Weighted ave interest rate  =   

[Interest in dollars]/ 
sum({ INCLUDE [Loan Purpose], [ID number] : sum([Load Amount]) })



At the detail level the viz is simply


Collapsing the hierarchy to the loan purpose level and adding in the Grand Total returns the the line of business and total portfolio weighted averages 



 



I hope this help you understand how to calculate weighted averages - the workbooks containing the examples used here can be found at   




Enjoy
Jim




Sunday, April 12, 2020

FAQ Series - Creating Groups

Groups are a way to collect like items without creating an aggregate  - They can be static or dynamic, created manually, through a join or as the result of a calculation and spreadsheet users will find them as a useful replacement for a VLOOKUP -




Manual Grouping

Static groups can easily be created using the Create Groups functionality from the Dimension pane.  

Open the dimension and select "Create Group"




A window will open with several options on how to group members of the dimension

Search Option 

The search option can be used to select values with a common value or string - Use "Find All" then select "Group"




Then Rename the group for use later



Highlight and Select Option

Using the mouse, shift or ctrl keys highlight the members to be included then select Group



Add to existing group

When new members are to be added to an existing group use the highlight option and then "Add To" in the upper right corner and select the correct group from the dropdown




Create and Other Group

Any remaining members can be collected in an "Other" group using the check off box on the lower left




When done there will be a Dimension(group) will be added to the dimension pane which can be used alone or as part of a hierarchy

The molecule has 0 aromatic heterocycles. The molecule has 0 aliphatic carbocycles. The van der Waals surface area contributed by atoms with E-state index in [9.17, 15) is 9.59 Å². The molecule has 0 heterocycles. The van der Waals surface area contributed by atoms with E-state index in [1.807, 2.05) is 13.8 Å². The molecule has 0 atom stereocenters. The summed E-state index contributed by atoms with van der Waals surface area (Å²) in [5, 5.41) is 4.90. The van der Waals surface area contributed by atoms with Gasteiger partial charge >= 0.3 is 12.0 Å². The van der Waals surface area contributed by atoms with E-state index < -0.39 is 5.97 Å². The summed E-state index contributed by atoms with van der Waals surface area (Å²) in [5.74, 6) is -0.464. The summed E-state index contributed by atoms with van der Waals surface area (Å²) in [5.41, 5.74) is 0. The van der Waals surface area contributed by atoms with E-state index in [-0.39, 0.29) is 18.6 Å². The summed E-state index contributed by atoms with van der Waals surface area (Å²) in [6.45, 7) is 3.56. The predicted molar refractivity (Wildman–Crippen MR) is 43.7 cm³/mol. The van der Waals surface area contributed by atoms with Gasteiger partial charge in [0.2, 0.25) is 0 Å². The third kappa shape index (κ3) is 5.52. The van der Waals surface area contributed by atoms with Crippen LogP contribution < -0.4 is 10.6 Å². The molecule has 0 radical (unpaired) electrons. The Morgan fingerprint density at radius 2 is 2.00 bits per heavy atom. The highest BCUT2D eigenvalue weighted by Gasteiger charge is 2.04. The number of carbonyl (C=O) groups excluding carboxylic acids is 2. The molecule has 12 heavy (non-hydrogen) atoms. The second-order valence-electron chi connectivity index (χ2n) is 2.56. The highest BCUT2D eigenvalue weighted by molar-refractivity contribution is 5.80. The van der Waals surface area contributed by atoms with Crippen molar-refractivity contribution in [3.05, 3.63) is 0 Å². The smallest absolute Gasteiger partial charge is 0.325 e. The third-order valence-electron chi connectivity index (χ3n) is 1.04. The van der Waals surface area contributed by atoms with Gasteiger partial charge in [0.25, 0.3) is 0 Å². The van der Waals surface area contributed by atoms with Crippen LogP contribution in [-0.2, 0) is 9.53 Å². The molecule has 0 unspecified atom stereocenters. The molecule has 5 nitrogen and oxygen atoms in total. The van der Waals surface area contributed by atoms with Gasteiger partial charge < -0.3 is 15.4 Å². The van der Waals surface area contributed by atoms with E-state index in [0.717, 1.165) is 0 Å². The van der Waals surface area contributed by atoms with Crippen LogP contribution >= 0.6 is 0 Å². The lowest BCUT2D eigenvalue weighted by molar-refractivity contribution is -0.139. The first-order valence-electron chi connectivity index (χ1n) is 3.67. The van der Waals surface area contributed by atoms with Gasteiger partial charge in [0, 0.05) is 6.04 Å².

Create Group is easy to use for static (unchanging groups).  If the members of the groups are even infrequently changed other options may be a better choice

Use a Join to Create Groups

Often posters on the Forum want to recreate a Vlookup function from a spreadsheet calculator.  The approach uses a separate file that lists the dimension value and the corresponding group 

For example: Group customers alphabetically by the first letter of their last name.  

I created a simple excel file with the customer name (first and last) to match same dimension in our Tableau Superstore example, broke out the first and last name and then the first letter of the last name.





Then join to the Superstore data on Customer Name




and the Group has been added to the dimension pane




Grouping by joining a secondary file works when groups are changed infrequently or can be downloaded directly from another database.  I used a similar approach to grouping products into subcategories and categories along a product hierarchy taken from an ERP system.

Grouping using a Calculated field

When the grouping can be described using a calculation the groups can be even more dynamic.  The grouping by last name example can also be done using a calculation 


left( split([Customer Name],' ',2),1)




Grouping created by using a calculation are dynamic and change whenever the data are updated or changed

Regardless of how they are created, groups give you a way to categorize the dataset.  They can be used in hierarchies:





and can be filtered








or can be used in calculations




I hope this gives you more insights for groups and how they can be used 

The workbook and calculations used in the examples can be downloaded at :




Enjoy

Jim







Wednesday, March 25, 2020

3 Dimension Charts

I'm a fan of 3-dimensional charts. You may be also and are familiar with how some spreadsheet systems have an option for 3 - Bar or line charts.  I get it. Some business managers just see the story better that way and besides they are cool.